Skrizzly Adams/Mercury Lounge/February 21, 2020

Skrizzly Adams was born Daniel Zavaro and learned to play several musical instruments while growing up in New Jersey. At age 15, he was a guitarist in a band, but only sang when a song needed him. While attending college in 2009, he experimenting with digitally-produced beats in his studio in Jersey City. He submitted his first three tracks to rapper Chris Webby, who embraced two of them and had Zavaro produce his 2011 EP There Goes the Neighborhood. In 2014, Zavaro emerged as a singer/songwriter named Skrizzly Adams and self-released his first EP. In 2015, his song “Tipping Point” won the Grand Prize at the International Songwriting Competition. Tours opening for Elle King and Lissie gave him added exposure. Skrizzly Adams at last released his debut album, Young Man, on November 15, 2019.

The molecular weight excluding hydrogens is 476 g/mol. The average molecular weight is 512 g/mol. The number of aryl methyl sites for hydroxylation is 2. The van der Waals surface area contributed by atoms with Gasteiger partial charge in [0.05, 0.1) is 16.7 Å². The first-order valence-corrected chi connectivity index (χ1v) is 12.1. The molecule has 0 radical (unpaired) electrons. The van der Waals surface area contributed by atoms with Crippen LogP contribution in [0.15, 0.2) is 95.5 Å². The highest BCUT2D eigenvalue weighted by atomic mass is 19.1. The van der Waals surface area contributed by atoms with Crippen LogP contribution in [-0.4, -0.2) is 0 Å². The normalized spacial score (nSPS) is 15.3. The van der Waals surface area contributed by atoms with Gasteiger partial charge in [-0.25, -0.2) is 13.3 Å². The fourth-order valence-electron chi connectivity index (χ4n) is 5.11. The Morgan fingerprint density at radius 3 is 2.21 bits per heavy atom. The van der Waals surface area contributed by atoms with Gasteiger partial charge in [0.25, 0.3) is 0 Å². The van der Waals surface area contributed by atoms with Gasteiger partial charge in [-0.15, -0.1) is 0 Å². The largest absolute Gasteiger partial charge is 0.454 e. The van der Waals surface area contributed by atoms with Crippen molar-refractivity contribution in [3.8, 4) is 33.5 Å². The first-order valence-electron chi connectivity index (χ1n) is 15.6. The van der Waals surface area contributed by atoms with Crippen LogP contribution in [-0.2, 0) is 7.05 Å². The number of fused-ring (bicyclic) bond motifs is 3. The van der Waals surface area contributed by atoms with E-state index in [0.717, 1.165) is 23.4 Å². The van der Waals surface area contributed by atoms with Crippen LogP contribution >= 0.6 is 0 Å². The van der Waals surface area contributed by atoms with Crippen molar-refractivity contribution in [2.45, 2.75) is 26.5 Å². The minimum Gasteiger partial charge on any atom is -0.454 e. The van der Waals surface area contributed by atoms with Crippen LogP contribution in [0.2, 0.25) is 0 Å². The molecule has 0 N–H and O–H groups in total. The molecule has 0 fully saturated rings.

At Mercury Lounge, Skrizzly Adams seemed to be of two worlds. Half of his songs seemed to originate from heartland rock and the other half leaned on hip-hop, trap, and urban pop influences. One would imagine that the dichotomy would be polarizing, yet for the most part, Adams’ arsenal of clever lyrics and his honest delivery were engaging enough to melt the walls of separation. Adams was an everyman, singing his thoughtful blue-collar lyrics with grit and passion, then occasionally breaking into a new rhythm with a rap. Adams often strummed a folk guitar, and then the band, comprised of guitarist Nick Tesoriero, bassist/keyboardist Jamie Pitrelli, and drummer Brandon Ingalls, joined to give a song a rocking workout. In the end, the standout was Adams’ songwriting craft and convincing delivery. Fortunately, the musical chemistry that supported his compositions also clicked smoothly and refreshingly. Although the wide span of old and new sounds might alienate some purists, there will be a larger audience willing to jump genres with Skrizzly Adams.